I wrote an article recently about something I’ve been thinking about for awhile: the connection between science and spirituality, two completely congruent topics. I can see universal justice in the world around me in a way that applies to both the material plane as well as beyond.
The article has gotten under the skin of many individuals who feel that science and faith cannot be combined. They debate, did the Big Bang really make a sound? If so, would it be audible to human ears? Was it truly a sound, if no one was there to hear it? (I found a beautiful response to this on Quora by Zac Shaw, likening string theory to “nada Brahma,” a musical universe).
These readers question the relevance of universal laws in spiritual life. But by focusing on minutia we ignore the bigger picture, deflect important questions, and avoid reaching meaningful conclusions. By arguing whether modern scientific theory is superior to faith based on ancient scriptures, we find excuses to ignore the fact that there is something that goes far beyond both theory and faith: truth.
People who don’t believe in God may say that without proof, they have no faith, but that is illogical. Proof in the non-existence of God has never been established, and yet they believe that there is no God, so the faith is there. Similarly, people who blindly follow religious leaders without analysing the true meaning of their scriptures in ways that apply to their lives and the world around them (sankhya yoga) rely on faith.
Author Lisa Worthey Smith has written a blog post on the issues that can arise when we “miss the Creator of the universe for the slide under the microscope”: we lose our perspective, focusing on earthly distractions and trials of today, rather than finding truth, joy, and the strength to press on.
So what happens when we look up from the microscope? It is then that we can finally appreciate the true wonder and vastness of the universe.
To quote Carl Sagan, “Science is not only compatible with spirituality; it is a profound source of spirituality. When we recognize our place in an immensity of light-years and in the passage of ages, when we grasp the intricacy, beauty, and subtlety of life, then that soaring feeling, that sense of elation and humility combined, is surely spiritual…The notion that science and spirituality are somehow mutually exclusive does a disservice to both.”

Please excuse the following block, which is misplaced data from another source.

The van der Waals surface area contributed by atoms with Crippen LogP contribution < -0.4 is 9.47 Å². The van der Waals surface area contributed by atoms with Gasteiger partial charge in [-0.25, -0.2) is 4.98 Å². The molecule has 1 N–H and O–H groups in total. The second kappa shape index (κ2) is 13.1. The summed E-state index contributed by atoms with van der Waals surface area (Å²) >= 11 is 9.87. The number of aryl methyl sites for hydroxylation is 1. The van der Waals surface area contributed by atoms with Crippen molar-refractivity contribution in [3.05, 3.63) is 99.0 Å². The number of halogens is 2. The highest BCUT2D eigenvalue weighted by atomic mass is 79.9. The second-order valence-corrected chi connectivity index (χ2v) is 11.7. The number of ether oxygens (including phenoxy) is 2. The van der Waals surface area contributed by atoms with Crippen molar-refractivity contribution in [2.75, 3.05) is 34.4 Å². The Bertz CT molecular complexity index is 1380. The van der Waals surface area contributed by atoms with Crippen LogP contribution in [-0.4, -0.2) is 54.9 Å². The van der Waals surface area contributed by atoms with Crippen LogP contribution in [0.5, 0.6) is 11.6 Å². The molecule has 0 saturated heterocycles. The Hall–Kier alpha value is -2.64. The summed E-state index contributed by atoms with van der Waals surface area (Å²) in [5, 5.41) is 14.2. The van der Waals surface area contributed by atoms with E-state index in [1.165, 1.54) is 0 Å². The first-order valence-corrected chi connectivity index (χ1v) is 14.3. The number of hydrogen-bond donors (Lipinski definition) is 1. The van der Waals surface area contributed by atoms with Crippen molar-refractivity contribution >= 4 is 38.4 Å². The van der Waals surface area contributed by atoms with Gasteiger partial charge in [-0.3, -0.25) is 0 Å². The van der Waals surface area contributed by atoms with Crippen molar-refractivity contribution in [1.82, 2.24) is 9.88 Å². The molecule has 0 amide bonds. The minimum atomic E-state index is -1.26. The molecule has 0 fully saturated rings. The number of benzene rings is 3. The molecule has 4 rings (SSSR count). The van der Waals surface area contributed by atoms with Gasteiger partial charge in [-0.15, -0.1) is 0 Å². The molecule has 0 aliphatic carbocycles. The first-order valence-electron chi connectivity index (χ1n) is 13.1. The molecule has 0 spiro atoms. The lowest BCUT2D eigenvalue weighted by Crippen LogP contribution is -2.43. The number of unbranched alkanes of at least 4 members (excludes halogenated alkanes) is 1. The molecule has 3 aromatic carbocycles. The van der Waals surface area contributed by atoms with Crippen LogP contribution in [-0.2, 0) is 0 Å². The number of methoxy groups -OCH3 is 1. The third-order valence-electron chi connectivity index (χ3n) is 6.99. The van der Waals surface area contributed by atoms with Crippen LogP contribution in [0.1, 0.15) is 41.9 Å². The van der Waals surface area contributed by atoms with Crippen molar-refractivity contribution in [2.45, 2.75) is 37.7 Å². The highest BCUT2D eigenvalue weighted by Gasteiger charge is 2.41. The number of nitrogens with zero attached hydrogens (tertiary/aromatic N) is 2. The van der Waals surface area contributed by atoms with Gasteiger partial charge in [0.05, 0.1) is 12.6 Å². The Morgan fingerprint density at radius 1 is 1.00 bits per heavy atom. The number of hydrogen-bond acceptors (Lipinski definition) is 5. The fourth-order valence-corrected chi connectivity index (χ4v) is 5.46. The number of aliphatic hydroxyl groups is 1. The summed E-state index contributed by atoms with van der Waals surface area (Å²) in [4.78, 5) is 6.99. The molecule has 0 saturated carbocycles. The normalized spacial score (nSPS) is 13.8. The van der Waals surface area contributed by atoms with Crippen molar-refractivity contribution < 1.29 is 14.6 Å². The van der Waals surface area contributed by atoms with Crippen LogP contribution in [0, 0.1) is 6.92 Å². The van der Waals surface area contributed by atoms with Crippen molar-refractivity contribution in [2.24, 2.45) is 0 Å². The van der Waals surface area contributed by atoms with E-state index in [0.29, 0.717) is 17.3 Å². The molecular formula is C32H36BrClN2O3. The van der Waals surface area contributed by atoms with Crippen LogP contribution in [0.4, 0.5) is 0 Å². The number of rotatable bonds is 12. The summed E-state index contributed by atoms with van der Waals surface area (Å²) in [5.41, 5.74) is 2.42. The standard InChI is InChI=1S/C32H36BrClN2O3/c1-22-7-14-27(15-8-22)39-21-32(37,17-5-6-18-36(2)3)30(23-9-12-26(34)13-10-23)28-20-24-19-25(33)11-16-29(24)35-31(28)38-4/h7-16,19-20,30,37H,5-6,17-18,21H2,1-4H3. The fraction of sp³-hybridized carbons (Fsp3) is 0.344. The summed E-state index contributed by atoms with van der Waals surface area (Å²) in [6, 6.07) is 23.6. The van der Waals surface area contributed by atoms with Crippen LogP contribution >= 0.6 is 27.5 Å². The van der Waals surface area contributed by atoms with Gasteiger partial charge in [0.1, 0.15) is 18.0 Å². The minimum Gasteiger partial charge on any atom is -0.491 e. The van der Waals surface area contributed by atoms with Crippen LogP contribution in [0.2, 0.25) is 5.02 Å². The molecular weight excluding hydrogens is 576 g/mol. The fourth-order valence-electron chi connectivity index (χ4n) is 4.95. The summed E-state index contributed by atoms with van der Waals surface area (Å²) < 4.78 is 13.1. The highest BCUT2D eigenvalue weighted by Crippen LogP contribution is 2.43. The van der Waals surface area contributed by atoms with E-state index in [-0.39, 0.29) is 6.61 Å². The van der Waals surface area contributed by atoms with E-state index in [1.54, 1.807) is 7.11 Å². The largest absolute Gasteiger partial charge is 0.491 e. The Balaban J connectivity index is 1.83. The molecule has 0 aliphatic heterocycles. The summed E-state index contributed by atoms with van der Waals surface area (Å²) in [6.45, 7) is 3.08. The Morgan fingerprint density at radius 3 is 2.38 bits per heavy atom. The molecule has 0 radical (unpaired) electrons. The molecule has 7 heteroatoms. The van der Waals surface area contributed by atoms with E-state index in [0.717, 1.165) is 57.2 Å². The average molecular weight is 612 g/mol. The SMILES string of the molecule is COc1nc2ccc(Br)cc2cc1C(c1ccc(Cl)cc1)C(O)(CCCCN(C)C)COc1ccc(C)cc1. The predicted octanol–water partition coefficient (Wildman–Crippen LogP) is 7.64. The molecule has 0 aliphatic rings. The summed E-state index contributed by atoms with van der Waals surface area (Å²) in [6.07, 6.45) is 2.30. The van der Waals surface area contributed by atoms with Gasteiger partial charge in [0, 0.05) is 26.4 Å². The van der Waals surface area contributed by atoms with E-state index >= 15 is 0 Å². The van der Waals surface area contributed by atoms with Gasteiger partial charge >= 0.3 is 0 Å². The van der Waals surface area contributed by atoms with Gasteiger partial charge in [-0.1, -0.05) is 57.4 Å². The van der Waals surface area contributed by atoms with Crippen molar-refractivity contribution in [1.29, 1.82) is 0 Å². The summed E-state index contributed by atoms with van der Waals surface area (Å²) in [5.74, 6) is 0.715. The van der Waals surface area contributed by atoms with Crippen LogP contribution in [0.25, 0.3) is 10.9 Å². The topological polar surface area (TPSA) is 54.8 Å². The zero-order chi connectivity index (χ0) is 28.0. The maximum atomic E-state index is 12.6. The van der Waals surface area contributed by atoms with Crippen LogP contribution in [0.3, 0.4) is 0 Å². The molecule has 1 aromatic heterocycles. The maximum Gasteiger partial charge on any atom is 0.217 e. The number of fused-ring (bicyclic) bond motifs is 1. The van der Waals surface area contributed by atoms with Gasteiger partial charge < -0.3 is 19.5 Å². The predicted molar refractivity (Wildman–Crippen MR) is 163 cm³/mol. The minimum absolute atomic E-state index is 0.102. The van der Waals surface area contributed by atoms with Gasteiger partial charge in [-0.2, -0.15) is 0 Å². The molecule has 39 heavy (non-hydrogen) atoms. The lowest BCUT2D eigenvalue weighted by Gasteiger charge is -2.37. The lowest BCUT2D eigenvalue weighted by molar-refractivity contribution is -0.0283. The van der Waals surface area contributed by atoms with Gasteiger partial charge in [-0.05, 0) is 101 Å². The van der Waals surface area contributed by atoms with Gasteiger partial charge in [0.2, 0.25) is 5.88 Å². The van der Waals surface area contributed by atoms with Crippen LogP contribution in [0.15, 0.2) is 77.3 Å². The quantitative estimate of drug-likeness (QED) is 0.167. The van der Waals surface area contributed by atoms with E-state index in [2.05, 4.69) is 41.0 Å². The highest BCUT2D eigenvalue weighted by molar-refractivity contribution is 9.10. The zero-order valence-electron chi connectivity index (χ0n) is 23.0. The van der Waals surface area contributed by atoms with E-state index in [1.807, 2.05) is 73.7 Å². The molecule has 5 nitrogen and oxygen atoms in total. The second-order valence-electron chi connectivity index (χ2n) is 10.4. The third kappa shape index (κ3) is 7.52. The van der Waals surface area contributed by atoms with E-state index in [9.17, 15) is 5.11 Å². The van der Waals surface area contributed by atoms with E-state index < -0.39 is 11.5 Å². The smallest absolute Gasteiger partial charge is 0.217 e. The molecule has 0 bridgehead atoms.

Newton and Einstein (who both became vegetarians in later life) were also fascinated by the universe. Newton has claimed that “it is inconceivable that accidents alone could be the controller of the universe,” while Einstein has added, “Everyone who is seriously involved in the pursuit of science becomes convinced that a spirit is manifest in the laws of the universe.”
The more that I learn about science, the more amazement that I feel in Krishna’s wondrous creation. If we have the eyes to see it, we can find Krishna everywhere. As He says in The Bhagavad Gita, “I am the taste of water, the light of the sun and the moon, the syllable om in the Vedic mantras; I am the sound in ether and ability in man.”
No scientist would disagree with the statement that “life comes from life”; this is the law of biogenesis, a biological principle perfectly aligned with chemistry’s conservation of energy: the axiom that tells us that we can’t get something from nothing. But how did life first begin? And when someone dies, why do we mourn their loss and say that they are gone, even if their corpse is lying perfectly intact in front of us? This is because we are not our bodies, and when our immortal souls leave our temporary bodies, our bodies become devoid of life force (praan). Being dead is different from being unconscious, just like a live tree is different from the dried fallen leaves composed of the same organic compounds. As Krishna tells us (BG 7.10), “I am the original seed of all existences.” Life comes from life.
Similar to the way that energy can never be created or destroyed, neither can the soul. Krishna (BG 2.16) reveals that “those who are seers of the truth have concluded that of the nonexistent [the material body] there is no endurance and of the eternal [the soul] there is no change. This they have concluded by studying the nature of both.”
Truth is so important, that it is the only remaining pillar of dharma that perseveres in Kali Yuga (the dark age). After all, God is also known as the Supreme Absolute Truth. True religion, based on eternal duty (sanatana dharma) does not need to appeal to faith, because it is entrenched in reason (for example, by studying the nature of both, we can conclude that the soul endures while the body degrades). Sanatana dharma, like truth, is non-sectarian.
But what is our eternal duty? Everybody’s duty is individual, just as every soul is unique. In fact, Krishna warns us that “to follow another’s path is dangerous” (BG 3.35). Everyone has their own spiritual path. To get meaningful results, introspection and observation is required by both science and spirituality to gain a proper understanding of the bigger picture.
Some people think that I am being flagrantly offensive to compare the laws of the universe with the laws of the divine, but they really are one and the same. Spirituality is scientific.
(Also see: The Bhagavad Gita.)